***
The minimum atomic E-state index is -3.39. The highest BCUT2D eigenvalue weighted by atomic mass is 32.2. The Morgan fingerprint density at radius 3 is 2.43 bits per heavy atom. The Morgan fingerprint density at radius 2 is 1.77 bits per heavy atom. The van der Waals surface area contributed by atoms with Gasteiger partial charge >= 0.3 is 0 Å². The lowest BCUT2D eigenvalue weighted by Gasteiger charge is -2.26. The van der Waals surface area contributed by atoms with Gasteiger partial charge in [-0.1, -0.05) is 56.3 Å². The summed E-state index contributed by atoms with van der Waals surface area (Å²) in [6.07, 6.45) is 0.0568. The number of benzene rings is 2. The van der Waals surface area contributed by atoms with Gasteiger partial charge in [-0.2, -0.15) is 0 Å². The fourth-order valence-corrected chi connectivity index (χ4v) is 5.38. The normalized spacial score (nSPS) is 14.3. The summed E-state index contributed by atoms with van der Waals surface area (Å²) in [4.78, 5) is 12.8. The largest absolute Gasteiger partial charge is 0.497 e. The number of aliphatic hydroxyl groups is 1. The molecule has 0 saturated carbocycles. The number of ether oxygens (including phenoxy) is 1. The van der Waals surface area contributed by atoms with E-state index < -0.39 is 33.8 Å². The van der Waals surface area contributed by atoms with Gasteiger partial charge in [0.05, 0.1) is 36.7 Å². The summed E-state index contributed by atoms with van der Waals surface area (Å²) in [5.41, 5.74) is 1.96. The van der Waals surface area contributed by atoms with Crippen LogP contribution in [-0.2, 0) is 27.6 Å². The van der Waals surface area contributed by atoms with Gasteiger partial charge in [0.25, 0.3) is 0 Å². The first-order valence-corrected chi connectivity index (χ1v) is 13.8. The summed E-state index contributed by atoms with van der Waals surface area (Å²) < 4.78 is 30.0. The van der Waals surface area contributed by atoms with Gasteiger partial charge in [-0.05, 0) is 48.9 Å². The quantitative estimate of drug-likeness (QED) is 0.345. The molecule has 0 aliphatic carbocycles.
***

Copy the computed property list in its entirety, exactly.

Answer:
The minimum atomic E-state index is -3.39. The highest BCUT2D eigenvalue weighted by atomic mass is 32.2. The Morgan fingerprint density at radius 3 is 2.43 bits per heavy atom. The Morgan fingerprint density at radius 2 is 1.77 bits per heavy atom. The van der Waals surface area contributed by atoms with Gasteiger partial charge >= 0.3 is 0 Å². The lowest BCUT2D eigenvalue weighted by Gasteiger charge is -2.26. The van der Waals surface area contributed by atoms with Gasteiger partial charge in [-0.1, -0.05) is 56.3 Å². The summed E-state index contributed by atoms with van der Waals surface area (Å²) in [6.07, 6.45) is 0.0568. The number of benzene rings is 2. The van der Waals surface area contributed by atoms with Gasteiger partial charge in [-0.2, -0.15) is 0 Å². The fourth-order valence-corrected chi connectivity index (χ4v) is 5.38. The normalized spacial score (nSPS) is 14.3. The summed E-state index contributed by atoms with van der Waals surface area (Å²) in [4.78, 5) is 12.8. The largest absolute Gasteiger partial charge is 0.497 e. The number of aliphatic hydroxyl groups is 1. The molecule has 0 saturated carbocycles. The number of ether oxygens (including phenoxy) is 1. The van der Waals surface area contributed by atoms with E-state index < -0.39 is 33.8 Å². The van der Waals surface area contributed by atoms with Gasteiger partial charge in [0.05, 0.1) is 36.7 Å². The summed E-state index contributed by atoms with van der Waals surface area (Å²) in [5.41, 5.74) is 1.96. The van der Waals surface area contributed by atoms with Crippen LogP contribution in [-0.2, 0) is 27.6 Å². The van der Waals surface area contributed by atoms with Gasteiger partial charge in [0.25, 0.3) is 0 Å². The first-order valence-corrected chi connectivity index (χ1v) is 13.8. The summed E-state index contributed by atoms with van der Waals surface area (Å²) < 4.78 is 30.0. The van der Waals surface area contributed by atoms with Gasteiger partial charge in [-0.05, 0) is 48.9 Å². The quantitative estimate of drug-likeness (QED) is 0.345. The molecule has 0 aliphatic carbocycles.